Wednesday, March 27, 2013

Umpired Umbathy, Pathic and Pathological, Part IV


On first looking into Chapman's Homer

Much have I travell'd in the realms of gold,
    And many goodly states and kingdoms seen;
    Round many western islands have I been
Which bards in fealty to Apollo hold.
Oft of one wide expanse had I been told
    That deep-brow'd Homer ruled as his demesne;
    Yet did I never breathe its pure serene
Till I heard Chapman speak out loud and bold:
Then felt I like some watcher of the skies
    When a new planet swims into his ken;
Or like stout Cortez when with eagle eyes
    He star'd at the Pacific--and all his men
Look'd at each other with a wild surmise--
    Silent, upon a peak in Darien.

--John Keats


 Much have I thought to use my own reason, audaciously,
And many goodly totalizations and mystic myths seen
Down many empty caverns spelunked
Which nerds in fealty to Apollo, Dionysus, and the Crucified hold.
Oft of one wide expanse had I been told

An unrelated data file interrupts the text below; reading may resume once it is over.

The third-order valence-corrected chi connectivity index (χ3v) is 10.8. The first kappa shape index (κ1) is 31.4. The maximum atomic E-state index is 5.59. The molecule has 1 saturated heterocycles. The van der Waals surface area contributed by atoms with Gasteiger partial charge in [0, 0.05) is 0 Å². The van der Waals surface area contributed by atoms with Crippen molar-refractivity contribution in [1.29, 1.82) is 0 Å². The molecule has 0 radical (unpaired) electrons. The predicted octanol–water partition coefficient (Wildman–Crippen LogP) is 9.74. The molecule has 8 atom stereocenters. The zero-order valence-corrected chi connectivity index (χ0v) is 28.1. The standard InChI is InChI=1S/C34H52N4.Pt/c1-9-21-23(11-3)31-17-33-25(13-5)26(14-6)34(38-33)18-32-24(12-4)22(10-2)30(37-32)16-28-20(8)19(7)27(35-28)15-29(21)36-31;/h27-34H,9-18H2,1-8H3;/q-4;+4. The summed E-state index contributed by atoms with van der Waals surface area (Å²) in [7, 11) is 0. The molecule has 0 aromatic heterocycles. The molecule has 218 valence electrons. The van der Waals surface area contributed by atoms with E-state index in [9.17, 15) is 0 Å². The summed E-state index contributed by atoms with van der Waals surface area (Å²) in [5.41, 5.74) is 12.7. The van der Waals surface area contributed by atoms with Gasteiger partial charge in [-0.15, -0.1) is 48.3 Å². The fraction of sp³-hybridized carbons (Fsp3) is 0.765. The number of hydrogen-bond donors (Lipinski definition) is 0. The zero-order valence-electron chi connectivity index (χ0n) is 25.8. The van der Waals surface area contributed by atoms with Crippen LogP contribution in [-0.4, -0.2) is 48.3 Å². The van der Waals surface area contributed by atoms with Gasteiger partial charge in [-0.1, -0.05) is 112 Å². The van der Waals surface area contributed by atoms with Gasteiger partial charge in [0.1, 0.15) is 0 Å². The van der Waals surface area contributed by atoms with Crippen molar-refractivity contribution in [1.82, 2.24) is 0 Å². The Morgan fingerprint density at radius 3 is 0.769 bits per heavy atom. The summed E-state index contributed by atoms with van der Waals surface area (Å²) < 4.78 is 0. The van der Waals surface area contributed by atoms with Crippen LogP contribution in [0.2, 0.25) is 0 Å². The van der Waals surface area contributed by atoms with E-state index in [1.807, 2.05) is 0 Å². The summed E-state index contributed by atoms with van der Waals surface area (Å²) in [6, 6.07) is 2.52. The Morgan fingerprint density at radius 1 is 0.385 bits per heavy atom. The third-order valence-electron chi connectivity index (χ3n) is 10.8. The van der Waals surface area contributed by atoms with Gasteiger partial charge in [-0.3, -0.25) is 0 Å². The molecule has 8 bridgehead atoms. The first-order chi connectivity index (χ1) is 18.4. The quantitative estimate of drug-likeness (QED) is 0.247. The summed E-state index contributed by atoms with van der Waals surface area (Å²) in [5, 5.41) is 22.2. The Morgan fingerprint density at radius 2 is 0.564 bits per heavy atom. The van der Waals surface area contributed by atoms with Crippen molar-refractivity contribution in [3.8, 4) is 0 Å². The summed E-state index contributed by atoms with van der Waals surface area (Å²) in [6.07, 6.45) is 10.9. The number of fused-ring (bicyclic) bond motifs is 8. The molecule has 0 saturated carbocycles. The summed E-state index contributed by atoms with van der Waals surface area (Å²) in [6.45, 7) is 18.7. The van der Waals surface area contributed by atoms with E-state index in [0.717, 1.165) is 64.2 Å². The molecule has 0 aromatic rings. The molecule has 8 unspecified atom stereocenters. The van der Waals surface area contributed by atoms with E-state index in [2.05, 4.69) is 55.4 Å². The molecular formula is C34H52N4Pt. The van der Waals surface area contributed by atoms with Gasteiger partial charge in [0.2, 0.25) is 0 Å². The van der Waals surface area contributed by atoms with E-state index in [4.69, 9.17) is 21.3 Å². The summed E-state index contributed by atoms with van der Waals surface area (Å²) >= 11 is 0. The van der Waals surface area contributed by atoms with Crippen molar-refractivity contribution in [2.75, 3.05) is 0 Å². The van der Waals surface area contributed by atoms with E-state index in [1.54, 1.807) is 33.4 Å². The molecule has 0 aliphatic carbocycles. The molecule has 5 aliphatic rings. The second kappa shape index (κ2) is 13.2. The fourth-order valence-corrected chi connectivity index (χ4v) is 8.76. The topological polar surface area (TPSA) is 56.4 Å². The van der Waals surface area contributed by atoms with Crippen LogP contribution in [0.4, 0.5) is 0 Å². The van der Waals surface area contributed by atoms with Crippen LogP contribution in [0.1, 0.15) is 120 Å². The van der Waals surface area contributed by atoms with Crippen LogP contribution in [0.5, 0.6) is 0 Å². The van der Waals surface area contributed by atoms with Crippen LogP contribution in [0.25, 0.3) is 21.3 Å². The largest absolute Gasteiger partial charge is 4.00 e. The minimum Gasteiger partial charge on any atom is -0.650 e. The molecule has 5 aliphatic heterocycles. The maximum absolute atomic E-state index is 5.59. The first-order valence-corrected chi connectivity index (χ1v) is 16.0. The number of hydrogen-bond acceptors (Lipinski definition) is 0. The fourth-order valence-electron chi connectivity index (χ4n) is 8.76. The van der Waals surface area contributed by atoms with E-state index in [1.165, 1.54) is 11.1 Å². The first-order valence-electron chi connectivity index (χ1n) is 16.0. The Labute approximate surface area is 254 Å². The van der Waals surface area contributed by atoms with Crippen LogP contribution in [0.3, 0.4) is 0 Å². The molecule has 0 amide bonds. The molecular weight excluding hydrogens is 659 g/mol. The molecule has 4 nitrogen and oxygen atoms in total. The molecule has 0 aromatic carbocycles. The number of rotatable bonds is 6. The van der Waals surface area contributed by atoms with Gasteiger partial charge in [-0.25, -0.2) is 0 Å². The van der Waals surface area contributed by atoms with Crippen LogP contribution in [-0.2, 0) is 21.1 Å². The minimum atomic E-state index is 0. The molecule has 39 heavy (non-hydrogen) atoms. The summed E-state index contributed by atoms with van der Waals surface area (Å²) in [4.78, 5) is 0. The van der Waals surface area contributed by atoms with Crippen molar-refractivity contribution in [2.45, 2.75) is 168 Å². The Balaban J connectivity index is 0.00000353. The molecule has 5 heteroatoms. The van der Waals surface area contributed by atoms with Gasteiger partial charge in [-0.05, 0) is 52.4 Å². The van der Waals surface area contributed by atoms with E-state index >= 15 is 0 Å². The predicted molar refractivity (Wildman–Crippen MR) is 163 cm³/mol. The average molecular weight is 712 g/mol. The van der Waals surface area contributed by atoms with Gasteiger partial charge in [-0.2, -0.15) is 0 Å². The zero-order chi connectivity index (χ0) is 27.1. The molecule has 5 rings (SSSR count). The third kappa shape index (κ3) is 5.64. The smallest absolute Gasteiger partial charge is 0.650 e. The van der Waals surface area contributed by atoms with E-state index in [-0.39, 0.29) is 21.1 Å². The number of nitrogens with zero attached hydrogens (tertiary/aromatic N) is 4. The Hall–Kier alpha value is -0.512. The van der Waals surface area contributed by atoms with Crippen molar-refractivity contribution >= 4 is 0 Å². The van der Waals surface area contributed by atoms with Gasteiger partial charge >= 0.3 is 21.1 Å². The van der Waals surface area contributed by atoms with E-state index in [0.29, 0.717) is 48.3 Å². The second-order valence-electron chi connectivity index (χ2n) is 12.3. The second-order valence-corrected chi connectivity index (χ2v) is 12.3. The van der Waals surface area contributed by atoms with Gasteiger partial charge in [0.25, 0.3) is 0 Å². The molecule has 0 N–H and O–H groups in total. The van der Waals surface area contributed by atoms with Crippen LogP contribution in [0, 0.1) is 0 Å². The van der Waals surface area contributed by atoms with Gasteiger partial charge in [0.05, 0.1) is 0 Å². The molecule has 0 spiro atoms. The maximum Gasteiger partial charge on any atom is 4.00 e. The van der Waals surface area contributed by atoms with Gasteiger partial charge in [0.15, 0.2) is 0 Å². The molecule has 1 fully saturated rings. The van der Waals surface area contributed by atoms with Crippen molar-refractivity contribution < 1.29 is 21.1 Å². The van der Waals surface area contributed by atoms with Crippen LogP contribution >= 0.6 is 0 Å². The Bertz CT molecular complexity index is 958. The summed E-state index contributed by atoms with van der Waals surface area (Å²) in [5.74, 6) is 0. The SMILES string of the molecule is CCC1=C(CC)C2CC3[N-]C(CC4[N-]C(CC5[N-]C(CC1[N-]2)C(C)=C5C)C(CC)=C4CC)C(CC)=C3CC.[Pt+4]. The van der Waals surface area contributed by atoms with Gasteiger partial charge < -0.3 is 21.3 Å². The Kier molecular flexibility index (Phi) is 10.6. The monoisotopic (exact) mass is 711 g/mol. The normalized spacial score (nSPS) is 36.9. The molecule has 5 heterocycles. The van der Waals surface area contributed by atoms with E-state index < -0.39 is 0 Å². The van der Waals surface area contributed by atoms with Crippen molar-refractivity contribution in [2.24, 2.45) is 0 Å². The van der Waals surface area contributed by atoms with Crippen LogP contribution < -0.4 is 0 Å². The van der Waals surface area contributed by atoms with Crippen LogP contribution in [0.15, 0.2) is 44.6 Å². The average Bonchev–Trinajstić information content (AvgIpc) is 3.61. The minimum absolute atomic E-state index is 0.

That deep-brow'd Kant tutored as his critique
Yet did I never breathe its pure serene
It spoke as if boldness and loudness were allowed
Offering the infinitizations of the Enlightenment
A space and time a priori and impenetrable Caesura nonetheless
Or like stout Cortez when with eagle-greedy-phallic-unsheepish eyes
He star'd at Aztec riches--and all his men
Look'd at each other with a lusting surmise--
Not very silent at all, while sharpening their knives, and started killing.

--Y.A.

I will take the exhilaration, the boldness, the joy of discovery, of exploration,
the new vistas, the expansiveness, the triumph, the sheer richness of experience,
the liveliness, the vitality, the inspiration.... But how to leave the rest behind?
 How do you take the good parts without promulgating 
or prolonging radiant triumphant calamity ?

.... 

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